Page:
Psychotherapists and Counsellors Answer your Questions

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  • Jan Campbell-Thompson
    After a life time of traveling widely both geographically and within the land of myself, it was a natural progression....
  • Jenny Sanbrook
    I went straight from high school to university and had no idea what I wanted to do at first. I knew that I enjoyed being around people, understanding the way people think and was good at understanding others and being a listening ear. I liked to solve problems and find little ways to show care to people around me. I was accepted into Social Work after school and from there it seemed like a natural progression. The course was more practical than exam based which suited the way I learn. Initially I wanted to work at a children's...
  • Bronwen Bailey
    Becoming a psychologist was a mid life career change for me. After some years working in the field of human rights, addressing global issues I decided that I wanted to work with people on an individual level. I had always been very curious about how to understand and explain people’s behaviours and responses to life experiences. So training as a psychologist was a natural conclusion. Like most psychologists there are experiences in my own life that helped shape these interests....
  • Rina Taub
    I was always attracted to the idea of working with people and had a belief that expressing yourself and exploring problems was useful (I suspect my mother's kitchen table conversations with my friends played a part). My cultural heritage and knowledge about how people hold on to values in the face of hard times and the importance of noticing and speaking about what sustains you and what you appreciate was also something I grew up surrounded by. When I was in year 10 I had to write a psychology report on a character from the novel we...
  • Jessica Vivien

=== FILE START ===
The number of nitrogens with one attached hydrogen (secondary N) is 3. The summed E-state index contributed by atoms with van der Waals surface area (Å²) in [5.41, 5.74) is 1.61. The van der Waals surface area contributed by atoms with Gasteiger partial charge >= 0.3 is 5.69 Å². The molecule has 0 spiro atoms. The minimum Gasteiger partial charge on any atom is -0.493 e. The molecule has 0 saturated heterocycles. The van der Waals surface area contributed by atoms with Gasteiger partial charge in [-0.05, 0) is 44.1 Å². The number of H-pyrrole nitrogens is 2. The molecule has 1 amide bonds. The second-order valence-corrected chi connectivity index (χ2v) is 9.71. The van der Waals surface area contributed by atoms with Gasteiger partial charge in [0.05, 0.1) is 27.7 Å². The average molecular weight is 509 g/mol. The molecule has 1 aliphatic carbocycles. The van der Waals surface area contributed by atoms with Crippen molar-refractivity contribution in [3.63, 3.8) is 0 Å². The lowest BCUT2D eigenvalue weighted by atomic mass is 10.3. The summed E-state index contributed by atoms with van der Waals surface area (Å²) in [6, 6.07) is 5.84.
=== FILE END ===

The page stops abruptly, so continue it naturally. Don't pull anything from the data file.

I had a close sister who committed suicide when we were in our teens, and I first needed to understand how such things can happen, and then to understand how they can be prevented. I then became aware that I had also been through severe trauma in our dysfunctional family and needed to learn to deal with the effects and heal myself. Having learn these things, I then wanted to share what I learnt to help others on the journey. I have also met some amazing psychotherapists, especially hynotherapist Maureen Kaluchi of Sydney, who...
  • Kim Bailey
    It chose me. No, just kidding. But for the books, I was at a crossroad in my life and needed, yes needed to find a vocation that was meaningful and one that is also sense making. 10 years down the track, I am glad. It is both meaningful and sense making....
  • Mickey Skidmore
    I can recall being clear about my desire to be a psychotherapist before I was 20 years old while dabbling in music, drama and art. I seemed to have a gift of sensitivity that made it easy for peers and even much older adults to confide in me or seek me out. Coupled with my discretion, ability to keep people's secrets, and respect their views, in hindsight it is clear that I was destine for a career as a psychotherapist....
  • Dinah Buchanan
    I initially had several personal crises that I sought counselling for and was incredibly moved by the quality of the support that was offered to me by my counsellor. I originally started my working life as a nurse and it seemed a natural progression to wanting to help others in the way that I had been so beautifully helped. My journey has taken me further into training counsellors and psychotherapists and I feel honoured and privileged to now accompany others on their journey of growth and change....
  • Debbie O'Connor
    Since I was a child I have always been interested and curious about people, what makes them the unique individuals they are, and have always had a keen desire to help people in distress. I began my career in the helping professions in the field of nursing, however after the death of a close relative through suicide, I became increasingly aware of the distress that so many people feel as a result of traumatic life experiences and mental health concerns. At this time I also embarked on my own personal development and therapy, and...